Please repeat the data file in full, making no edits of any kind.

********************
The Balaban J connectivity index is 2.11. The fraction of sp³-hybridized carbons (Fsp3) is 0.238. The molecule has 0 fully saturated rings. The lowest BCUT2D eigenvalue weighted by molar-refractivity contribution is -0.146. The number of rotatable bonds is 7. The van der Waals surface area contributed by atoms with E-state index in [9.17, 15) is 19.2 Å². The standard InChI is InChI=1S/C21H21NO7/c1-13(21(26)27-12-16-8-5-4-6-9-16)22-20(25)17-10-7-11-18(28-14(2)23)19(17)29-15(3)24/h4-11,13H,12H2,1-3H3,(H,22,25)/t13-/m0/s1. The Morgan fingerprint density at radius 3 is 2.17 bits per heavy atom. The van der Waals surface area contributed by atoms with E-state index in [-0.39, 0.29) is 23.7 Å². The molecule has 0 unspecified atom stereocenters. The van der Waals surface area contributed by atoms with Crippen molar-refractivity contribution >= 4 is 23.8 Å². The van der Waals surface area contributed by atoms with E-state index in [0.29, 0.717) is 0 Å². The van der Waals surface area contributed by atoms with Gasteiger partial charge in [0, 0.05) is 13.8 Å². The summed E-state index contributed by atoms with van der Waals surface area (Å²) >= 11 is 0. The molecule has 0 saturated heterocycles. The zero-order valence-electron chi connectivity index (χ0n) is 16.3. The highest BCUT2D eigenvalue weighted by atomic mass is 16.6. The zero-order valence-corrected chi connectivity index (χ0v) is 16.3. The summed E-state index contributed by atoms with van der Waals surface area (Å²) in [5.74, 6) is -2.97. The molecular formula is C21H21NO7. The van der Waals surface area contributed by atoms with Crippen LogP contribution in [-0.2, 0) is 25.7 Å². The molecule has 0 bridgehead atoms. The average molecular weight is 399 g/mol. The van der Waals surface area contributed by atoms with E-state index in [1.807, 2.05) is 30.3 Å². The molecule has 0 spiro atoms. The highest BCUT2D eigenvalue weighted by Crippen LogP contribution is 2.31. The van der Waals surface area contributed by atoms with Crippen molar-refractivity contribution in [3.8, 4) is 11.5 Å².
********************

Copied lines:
The Balaban J connectivity index is 2.11. The fraction of sp³-hybridized carbons (Fsp3) is 0.238. The molecule has 0 fully saturated rings. The lowest BCUT2D eigenvalue weighted by molar-refractivity contribution is -0.146. The number of rotatable bonds is 7. The van der Waals surface area contributed by atoms with E-state index in [9.17, 15) is 19.2 Å². The standard InChI is InChI=1S/C21H21NO7/c1-13(21(26)27-12-16-8-5-4-6-9-16)22-20(25)17-10-7-11-18(28-14(2)23)19(17)29-15(3)24/h4-11,13H,12H2,1-3H3,(H,22,25)/t13-/m0/s1. The Morgan fingerprint density at radius 3 is 2.17 bits per heavy atom. The van der Waals surface area contributed by atoms with E-state index in [-0.39, 0.29) is 23.7 Å². The molecule has 0 unspecified atom stereocenters. The van der Waals surface area contributed by atoms with Crippen molar-refractivity contribution >= 4 is 23.8 Å². The van der Waals surface area contributed by atoms with E-state index in [0.29, 0.717) is 0 Å². The van der Waals surface area contributed by atoms with Gasteiger partial charge in [0, 0.05) is 13.8 Å². The summed E-state index contributed by atoms with van der Waals surface area (Å²) >= 11 is 0. The molecule has 0 saturated heterocycles. The zero-order valence-electron chi connectivity index (χ0n) is 16.3. The highest BCUT2D eigenvalue weighted by atomic mass is 16.6. The zero-order valence-corrected chi connectivity index (χ0v) is 16.3. The summed E-state index contributed by atoms with van der Waals surface area (Å²) in [5.74, 6) is -2.97. The molecular formula is C21H21NO7. The van der Waals surface area contributed by atoms with Crippen LogP contribution in [-0.2, 0) is 25.7 Å². The molecule has 0 bridgehead atoms. The average molecular weight is 399 g/mol. The van der Waals surface area contributed by atoms with E-state index in [1.807, 2.05) is 30.3 Å². The molecule has 0 spiro atoms. The highest BCUT2D eigenvalue weighted by Crippen LogP contribution is 2.31. The van der Waals surface area contributed by atoms with Crippen molar-refractivity contribution in [3.8, 4) is 11.5 Å².